“Seek the welfare of the city to which I’ve sent you” (sermon transcript + #podcast)

“Seek the welfare of the city to which I’ve sent you” (sermon transcript + #podcast) October 19, 2013

potomacLast Sunday was week two of our sermon series “By the rivers of Babylon: how to live as a people in exile.” We looked at Jeremiah 29:4-11, the contents of a letter Jeremiah sent to the Israelite exiles in Babylon. Oftentimes, the contents of this letter are read out of context to have a hopeful spirit to them. What we don’t think about is that God is telling the readers of the letter to settle down in Babylon because they will die in exile. With this sermon, I had to write out the entire transcript because I’m turning it in as my ordination sermon. So the podcast is here and the transcript is below.

So how many of you have moved around a lot? I have lived eight different places since I was a kid. How many of you have lived in more than that? This section of Jeremiah 29 is written to people who were in a place where they didn’t have roots. And Jeremiah is telling them to put their roots down.

One of the things that I hate about moving is that I’m a gardener, and so when I saw in the passage this instruction to plant gardens and eat food from them, it really caught my eye. We used to live in Durham where we had a much larger area to work with for our garden than people have in Fairfax County where things are really packed together.

How many of you garden? Gardening is more than just putting plants in the ground. You do a lot with the soil. You till it. You add compost to it. You really give shape to a piece of earth that you want to be able to use for a long period of time. So it was bittersweet when I realized I was going to have to move away from Durham. That spring, I planted all my plants in pots so that I can transplant them in Northern Virginia. We had to get a U-Haul because the moving company would not guarantee that my plants would survive the trip.

When I read this and it’s talking about planting gardens, what that makes me think of is being in a place where you can really lay your roots down, a place where you can really stay a long time, and get to know the soil and the earth of where you’re living. How many of you are happy where you live right now and would never want to move again? How many of you would like to be in a place to settle down but not where you are right now?

It’s interesting reading this because it seems like really positive language. It’s talking about having families, getting married, having kids, eating the fruit from your garden, seeking the prosperity of the city where you live. It’s easy to forget that the people whom this letter is addressing are very far from home. For them to be in Babylon having been conquered by the Babylonians would essentially be the equivalent of Iran conquering the United States and us being forced to live in Tehran for the rest of our lives.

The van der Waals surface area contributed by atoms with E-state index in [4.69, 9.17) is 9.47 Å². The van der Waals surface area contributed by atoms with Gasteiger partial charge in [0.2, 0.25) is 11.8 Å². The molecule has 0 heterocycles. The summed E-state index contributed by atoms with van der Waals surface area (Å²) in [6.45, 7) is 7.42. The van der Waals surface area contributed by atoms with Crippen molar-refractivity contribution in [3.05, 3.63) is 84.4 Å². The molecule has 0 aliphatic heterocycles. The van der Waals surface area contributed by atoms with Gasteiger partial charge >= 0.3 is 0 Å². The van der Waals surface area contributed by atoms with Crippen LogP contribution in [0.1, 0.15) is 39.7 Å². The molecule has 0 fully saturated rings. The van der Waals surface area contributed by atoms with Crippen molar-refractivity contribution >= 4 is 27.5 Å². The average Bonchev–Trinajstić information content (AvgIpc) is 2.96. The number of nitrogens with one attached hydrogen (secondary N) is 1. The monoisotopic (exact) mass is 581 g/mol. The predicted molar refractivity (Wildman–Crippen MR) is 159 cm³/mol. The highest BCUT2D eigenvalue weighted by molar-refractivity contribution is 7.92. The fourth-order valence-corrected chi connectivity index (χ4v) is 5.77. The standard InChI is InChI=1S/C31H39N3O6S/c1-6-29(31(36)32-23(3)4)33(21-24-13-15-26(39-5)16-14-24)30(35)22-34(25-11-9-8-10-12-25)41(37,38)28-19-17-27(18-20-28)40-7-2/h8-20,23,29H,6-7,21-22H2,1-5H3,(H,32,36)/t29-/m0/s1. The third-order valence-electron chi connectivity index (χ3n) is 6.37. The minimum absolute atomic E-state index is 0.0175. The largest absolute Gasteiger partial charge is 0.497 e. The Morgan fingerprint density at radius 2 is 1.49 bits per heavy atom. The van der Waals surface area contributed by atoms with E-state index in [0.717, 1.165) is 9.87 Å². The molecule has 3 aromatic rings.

Just imagine that. Having to live in a place where you don’t know the language and you’re living with people who have just conquered you. The people who are reading this letter have had loved ones and friends who were killed in battle by the Babylonians. And God is telling them, “Seek the welfare of the city to which I have sent you. Pray for these people who have conquered you, who have killed your friends and loved ones. Now I want you to build a society with them. Maybe you can run for city council in Babylon and you should support the schoolboard. You should join the PTA of this people whose language you don’t know, a people who have conquered you and killed people that you care about.”

Remember last week we were reading Psalm 137 where it said, “If only someone would dash the heads of their little ones against the rocks,” talking about the Babylonians. This was the kind of rage the Israelites were feeling because of what had been done to them. And now God is saying seek their prosperity, seek their welfare, pray for them.

And this verse Jeremiah 29:11 — how many of you are familiar with that verse? “I know the plans I have for you…” — it’s a verse that we use a lot of times as a source of comfort. Within the context in which it’s written, it’s not all that comforting, because what God says right before it is: “All of these prophets who claim that you’re going home soon and that you don’t have to put your roots down — they’re lying. You are going to stay in Babylon for 70 years.”

So in other words, anyone who was reading that letter, what would they be by the time that their people left Babylon? Dead. The plans that God has are for Israel as a whole people, not just for the people reading the letter. He has plans for the people reading the letter. They have to do what they need to do to survive as a people so that their grandchildren can still be a people when God sends them back to Israel. So they’re having to give up a dream and settle for something less than what they had hoped for the sake of God’s plan, because God’s plan was bigger than them as individual people.

That plan was bigger than even what their grandchildren would experience coming back to Jerusalem 70 years later. The exile was part of how the Jewish people were spread out into a diaspora throughout the ancient world. And it was because of this diaspora, because Jewish people were in Babylon, Egypt — Alexandria in particular, in what is now modern-day Turkey, in Greece, in areas throughout the Mediterranean. It was because they were spread out, because they lost that one geographic space in which they had always been that Christianity was able to spread through Paul’s missionary activity.